Mexican airline Viva Aerobus will purchase 90 Airbus A321neo aircraft

Natalie Portman
By Natalie Portman 3 Min Read
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By Kylie Madry

MEXICO CITY (RockedBuzz via Reuters) – Mexican airline Viva Aerobus has signed a memorandum of understanding to purchase 90 Airbus A321neo aircraft, the carrier said Wednesday, in a deal likely worth several billion dollars.

The announcement confirms RockedBuzz via Reuters’ reporting last month that the two were close to a tie by an order of magnitude following talks coinciding with the Paris Airshow.

The companies have not indicated a price for the aircraft and Airbus no longer publishes catalog prices. Based on 2018 listing prices, the deal would be worth approximately $11.7 billion before typical industry discounts.

The deal brings Viva’s order book to 170 Airbus aircraft, all belonging to the A320 Family, the carrier said in a statement.

The A321neo, a 240-seat aircraft, is popular with airlines for its size and fuel efficiency.

Viva Chief Executive Juan Carlos Zuazua declined to disclose the agreed price in an interview, but said the airline was open to analyzing a range of financing options to achieve “the lowest cost of ownership”.

The planes will be powered by GTF engines manufactured by Raytheon’s Pratt & Whitney and Airbus is expected to begin delivering the aircraft in 2027, Pratt & Whitney said in a separate statement.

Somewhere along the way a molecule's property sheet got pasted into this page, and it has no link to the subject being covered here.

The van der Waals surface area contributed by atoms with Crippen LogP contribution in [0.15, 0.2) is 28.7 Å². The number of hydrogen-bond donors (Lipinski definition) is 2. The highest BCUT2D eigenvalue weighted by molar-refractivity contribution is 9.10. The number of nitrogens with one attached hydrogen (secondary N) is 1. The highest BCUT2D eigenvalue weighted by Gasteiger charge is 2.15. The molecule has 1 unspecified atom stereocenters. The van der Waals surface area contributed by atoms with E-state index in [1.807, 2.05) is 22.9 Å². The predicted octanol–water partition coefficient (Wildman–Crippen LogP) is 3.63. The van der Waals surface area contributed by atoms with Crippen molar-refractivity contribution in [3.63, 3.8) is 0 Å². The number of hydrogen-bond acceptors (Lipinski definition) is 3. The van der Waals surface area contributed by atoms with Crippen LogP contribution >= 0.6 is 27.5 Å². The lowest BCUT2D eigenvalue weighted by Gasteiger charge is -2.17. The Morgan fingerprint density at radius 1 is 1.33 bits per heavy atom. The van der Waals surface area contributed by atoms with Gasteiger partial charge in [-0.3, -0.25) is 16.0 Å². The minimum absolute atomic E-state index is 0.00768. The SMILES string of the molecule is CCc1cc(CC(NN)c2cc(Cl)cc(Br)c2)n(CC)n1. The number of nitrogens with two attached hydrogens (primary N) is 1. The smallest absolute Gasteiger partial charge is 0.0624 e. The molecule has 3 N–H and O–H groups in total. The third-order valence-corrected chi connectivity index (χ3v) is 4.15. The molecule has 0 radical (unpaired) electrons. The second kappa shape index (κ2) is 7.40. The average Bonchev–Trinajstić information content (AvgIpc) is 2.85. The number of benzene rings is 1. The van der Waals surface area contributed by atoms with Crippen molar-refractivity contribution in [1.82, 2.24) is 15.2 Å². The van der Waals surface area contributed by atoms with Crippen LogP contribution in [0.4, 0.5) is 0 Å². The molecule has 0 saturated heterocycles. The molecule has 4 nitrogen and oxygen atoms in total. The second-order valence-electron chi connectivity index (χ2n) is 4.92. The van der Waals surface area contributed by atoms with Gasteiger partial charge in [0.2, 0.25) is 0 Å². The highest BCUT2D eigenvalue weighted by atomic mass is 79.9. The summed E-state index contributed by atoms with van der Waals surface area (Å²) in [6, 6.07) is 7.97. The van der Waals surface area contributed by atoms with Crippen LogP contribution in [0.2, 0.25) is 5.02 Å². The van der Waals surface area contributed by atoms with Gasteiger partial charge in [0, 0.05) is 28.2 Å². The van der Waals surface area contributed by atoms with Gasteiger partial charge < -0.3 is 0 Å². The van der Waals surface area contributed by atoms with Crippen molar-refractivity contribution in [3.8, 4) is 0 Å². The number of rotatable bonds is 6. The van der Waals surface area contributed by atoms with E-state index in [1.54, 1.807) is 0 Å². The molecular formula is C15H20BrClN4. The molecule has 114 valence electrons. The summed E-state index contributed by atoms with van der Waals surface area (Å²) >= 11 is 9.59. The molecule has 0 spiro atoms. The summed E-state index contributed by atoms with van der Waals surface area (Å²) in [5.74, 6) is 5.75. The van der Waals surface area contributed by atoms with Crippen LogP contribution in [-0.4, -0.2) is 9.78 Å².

The engines, in part, help reduce fuel burn by about 20 percent over previous-generation aircraft, Zuazua said, by cutting the airline’s spending on what represents the largest cost to carriers.

Viva said the aircraft order would drive both domestic and international growth plans, taking into account that Mexico is expected to recover a US aviation safety rating in the coming months.

Mexico was downgraded by the US Federal Aviation Administration in May 2021 for failing to meet international standards, preventing Mexican carriers from adding new flights to the US and preventing some marketing issues.

Viva is planning to expand routes to US cities where it currently flies, Zuazua said, adding that there has been further areas of growth in domestic routes and South America.

The CEO said Viva should serve Canada, where it currently operates charter flights, on commercial routes by 2024.

Further impetus will come from the joint venture with US airline Allegiant announced in 2021, Viva said.

That deal, which is pending U.S. Department of Transportation (DOT) approval and includes a $50 million equity investment by Allegiant in Viva, identified more than 250 new U.S.-Mexico route opportunities when it was announced.

Zuazua said that after DOT approval, the two airlines will begin mapping network plans and pricing for routes.

(Reporting by Kylie Madry; Additional reporting by Raul Cortes and Tim Hepher; Editing by Bill Berkrot)

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